Finally, once everything is connected, plug in the power adapter. The Raspberry Pi does not have a power switch, so after plugging in the power adapter, it will turn on by itself.

Step three: configure Raspbian

The first time the NOOB boots up, it will take a few minutes to format the SD card and set up a few things, so let it do its thing. Eventually you will see a screen asking you to install the operating system. The process is very simple:

  1. At the bottom of the screen, select the language and keyboard layout for your region.
  2. Check the box next to Raspbian, then click Install.

Now let NOOB start the installation process, which can take 10 or 20 minutes. When finished, it will restart and send you straight to the Raspbian desktop where you can configure everything else.

Step four: set up your Raspberry Pi

Congratulations, your Raspberry Pi is almost ready to go. In Raspbian, you will see a start menu where you can select applications, open a file browser, and whatever else you would expect from an operating system. First, however, you’ll probably want to set up your Wi-Fi connection and any Bluetooth devices you want to use.

Connect to your Wi-Fi network

Connecting to your Wi-Fi network works in Raspbian just like it does on any modern operating system.

  1. Click the network (two computers) icon in the upper right corner.
  2. Choose your Wi-Fi network name and enter your password.

That’s it, you are now connected to Wi-Fi. This will work in both command line and GUI, so you only need to install it once. If you have an old Pi and are using a Wi-Fi adapter like this , the process is the same.

Connect Bluetooth devices

If you have Bluetooth devices, such as a mouse or keyboard, that you want to use with your Raspberry Pi, you’ll need to pair them with your Pi. It depends a little on your device, but it’s a fairly straightforward process:

  1. Click the Bluetooth icon in the upper right corner.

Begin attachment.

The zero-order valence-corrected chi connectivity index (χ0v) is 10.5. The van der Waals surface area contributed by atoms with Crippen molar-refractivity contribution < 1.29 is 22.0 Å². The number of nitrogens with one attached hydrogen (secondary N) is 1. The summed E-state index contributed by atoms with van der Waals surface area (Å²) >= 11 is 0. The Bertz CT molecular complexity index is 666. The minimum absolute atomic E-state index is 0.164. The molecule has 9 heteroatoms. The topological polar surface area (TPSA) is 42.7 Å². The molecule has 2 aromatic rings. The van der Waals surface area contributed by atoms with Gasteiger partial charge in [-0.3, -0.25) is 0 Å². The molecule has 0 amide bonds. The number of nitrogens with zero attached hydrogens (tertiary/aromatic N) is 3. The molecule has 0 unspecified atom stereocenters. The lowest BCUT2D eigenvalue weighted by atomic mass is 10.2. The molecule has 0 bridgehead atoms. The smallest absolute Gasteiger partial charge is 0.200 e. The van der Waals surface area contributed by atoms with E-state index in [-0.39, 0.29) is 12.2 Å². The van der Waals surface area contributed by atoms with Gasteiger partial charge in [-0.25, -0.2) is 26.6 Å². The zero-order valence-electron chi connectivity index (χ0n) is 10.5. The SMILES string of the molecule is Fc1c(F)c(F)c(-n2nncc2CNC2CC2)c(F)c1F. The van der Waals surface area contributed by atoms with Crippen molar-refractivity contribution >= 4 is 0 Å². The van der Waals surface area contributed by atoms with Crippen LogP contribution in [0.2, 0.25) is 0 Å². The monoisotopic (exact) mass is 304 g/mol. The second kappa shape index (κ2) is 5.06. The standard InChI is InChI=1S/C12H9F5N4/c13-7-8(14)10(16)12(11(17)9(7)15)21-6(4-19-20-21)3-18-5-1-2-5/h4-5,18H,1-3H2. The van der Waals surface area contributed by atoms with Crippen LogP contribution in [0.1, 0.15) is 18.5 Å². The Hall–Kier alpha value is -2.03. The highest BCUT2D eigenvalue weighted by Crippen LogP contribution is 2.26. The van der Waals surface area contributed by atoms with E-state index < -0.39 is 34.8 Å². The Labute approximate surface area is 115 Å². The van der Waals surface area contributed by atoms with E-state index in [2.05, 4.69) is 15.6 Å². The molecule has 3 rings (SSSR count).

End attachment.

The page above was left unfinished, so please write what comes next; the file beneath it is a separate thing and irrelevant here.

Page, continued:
2. Click Add Device.
  3. Find the device you want to pair, tap on it and follow the onscreen instructions to pair.

That’s it, you can now start experimenting with Raspbian. Go ahead, click and open whatever you want, in case something goes wrong and you screw something up, just follow the above process to reinstall Raspbian again.

Connect to Raspberry Pi remotely

While the Raspberry Pi can only cost $ 35, the additional requirements of an HDMI monitor, USB keyboard, and mouse add to the cost slightly. Luckily, you have ways to remotely connect to the Pi. This is especially useful if you only have a laptop at home or don’t have access to a monitor. Neither is required, but it is good to know about them if you need them.

  • Command line connection via SSH : You can connect to the command line interface of your Raspberry Pi using SSH from any computer. Although you won’t have a GUI, you can run any type of command from the Terminal app on another computer and it will execute on the Raspberry Pi. If you’re working on a project that doesn’t require a screen, this is a great way to connect to your Raspberry Pi without a monitor, keyboard, or mouse.
  • Use VNC to use your home computer as a remote screen : If you really need this GUI, you can use VNC (virtual network computing) to get it. You will see the Raspberry Pi desktop in a window on your desktop computer, and you can control it as if you were sitting in front of the Pi itself. If you only have a laptop or all-in-one, this is the way to use the Pi remotely. It’s not great for day-to-day use because it’s a little slow, but if you just need to tweak a few things and don’t want to buy additional accessories, VNC is the way to go.

Remotely connecting and controlling your Raspberry Pi is a pretty useful feature, so at some point you’ll want to familiarize yourself with both of these remote connection methods.

Move on with some of our favorite Raspberry Pi projects

Setting up and installing Raspbian is really just the first step with a Raspberry Pi. Once you’re done with it, it’s time to really start delving into it and create something new. Here are some of our favorite projects and tutorials:

We’ve featured countless other Raspberry Pi projects, so keep digging through the Raspberry Pi tags page if you’re looking for inspiration on what to use your Pi for.